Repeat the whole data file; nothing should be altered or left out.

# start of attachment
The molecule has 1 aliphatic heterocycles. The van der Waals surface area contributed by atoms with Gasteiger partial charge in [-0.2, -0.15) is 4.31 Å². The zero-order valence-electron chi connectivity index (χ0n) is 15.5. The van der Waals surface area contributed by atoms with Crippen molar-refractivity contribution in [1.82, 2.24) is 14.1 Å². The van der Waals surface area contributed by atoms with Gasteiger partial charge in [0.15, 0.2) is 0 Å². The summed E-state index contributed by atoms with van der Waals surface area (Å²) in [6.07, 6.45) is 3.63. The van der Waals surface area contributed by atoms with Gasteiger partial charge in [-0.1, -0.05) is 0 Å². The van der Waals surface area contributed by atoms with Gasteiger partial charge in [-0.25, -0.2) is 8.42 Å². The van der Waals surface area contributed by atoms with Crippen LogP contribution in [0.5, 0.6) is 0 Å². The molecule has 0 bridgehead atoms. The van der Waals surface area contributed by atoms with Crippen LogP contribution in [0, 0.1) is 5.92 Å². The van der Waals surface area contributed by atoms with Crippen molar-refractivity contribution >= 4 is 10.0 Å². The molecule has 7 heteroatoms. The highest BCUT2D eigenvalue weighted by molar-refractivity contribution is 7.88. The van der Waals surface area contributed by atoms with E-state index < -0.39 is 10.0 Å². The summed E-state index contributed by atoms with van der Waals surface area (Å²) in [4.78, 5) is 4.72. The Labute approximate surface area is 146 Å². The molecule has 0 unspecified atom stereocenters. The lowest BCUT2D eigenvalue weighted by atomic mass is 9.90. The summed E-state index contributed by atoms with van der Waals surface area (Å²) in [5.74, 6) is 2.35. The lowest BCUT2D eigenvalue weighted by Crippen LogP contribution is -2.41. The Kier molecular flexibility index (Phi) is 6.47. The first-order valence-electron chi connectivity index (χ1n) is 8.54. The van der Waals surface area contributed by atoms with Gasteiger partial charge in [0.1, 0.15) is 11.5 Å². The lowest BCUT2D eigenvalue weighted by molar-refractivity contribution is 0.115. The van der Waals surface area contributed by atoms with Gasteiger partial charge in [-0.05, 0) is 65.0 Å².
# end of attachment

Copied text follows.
The molecule has 1 aliphatic heterocycles. The van der Waals surface area contributed by atoms with Gasteiger partial charge in [-0.2, -0.15) is 4.31 Å². The zero-order valence-electron chi connectivity index (χ0n) is 15.5. The van der Waals surface area contributed by atoms with Crippen molar-refractivity contribution in [1.82, 2.24) is 14.1 Å². The van der Waals surface area contributed by atoms with Gasteiger partial charge in [0.15, 0.2) is 0 Å². The summed E-state index contributed by atoms with van der Waals surface area (Å²) in [6.07, 6.45) is 3.63. The van der Waals surface area contributed by atoms with Gasteiger partial charge in [-0.1, -0.05) is 0 Å². The van der Waals surface area contributed by atoms with Gasteiger partial charge in [-0.25, -0.2) is 8.42 Å². The van der Waals surface area contributed by atoms with Crippen LogP contribution in [0.5, 0.6) is 0 Å². The molecule has 0 bridgehead atoms. The van der Waals surface area contributed by atoms with Crippen LogP contribution in [0, 0.1) is 5.92 Å². The van der Waals surface area contributed by atoms with Crippen molar-refractivity contribution >= 4 is 10.0 Å². The molecule has 7 heteroatoms. The highest BCUT2D eigenvalue weighted by molar-refractivity contribution is 7.88. The van der Waals surface area contributed by atoms with E-state index < -0.39 is 10.0 Å². The summed E-state index contributed by atoms with van der Waals surface area (Å²) in [4.78, 5) is 4.72. The Labute approximate surface area is 146 Å². The molecule has 0 unspecified atom stereocenters. The lowest BCUT2D eigenvalue weighted by atomic mass is 9.90. The summed E-state index contributed by atoms with van der Waals surface area (Å²) in [5.74, 6) is 2.35. The lowest BCUT2D eigenvalue weighted by Crippen LogP contribution is -2.41. The Kier molecular flexibility index (Phi) is 6.47. The first-order valence-electron chi connectivity index (χ1n) is 8.54. The van der Waals surface area contributed by atoms with Gasteiger partial charge in [0.1, 0.15) is 11.5 Å². The lowest BCUT2D eigenvalue weighted by molar-refractivity contribution is 0.115. The van der Waals surface area contributed by atoms with Gasteiger partial charge in [-0.05, 0) is 65.0 Å².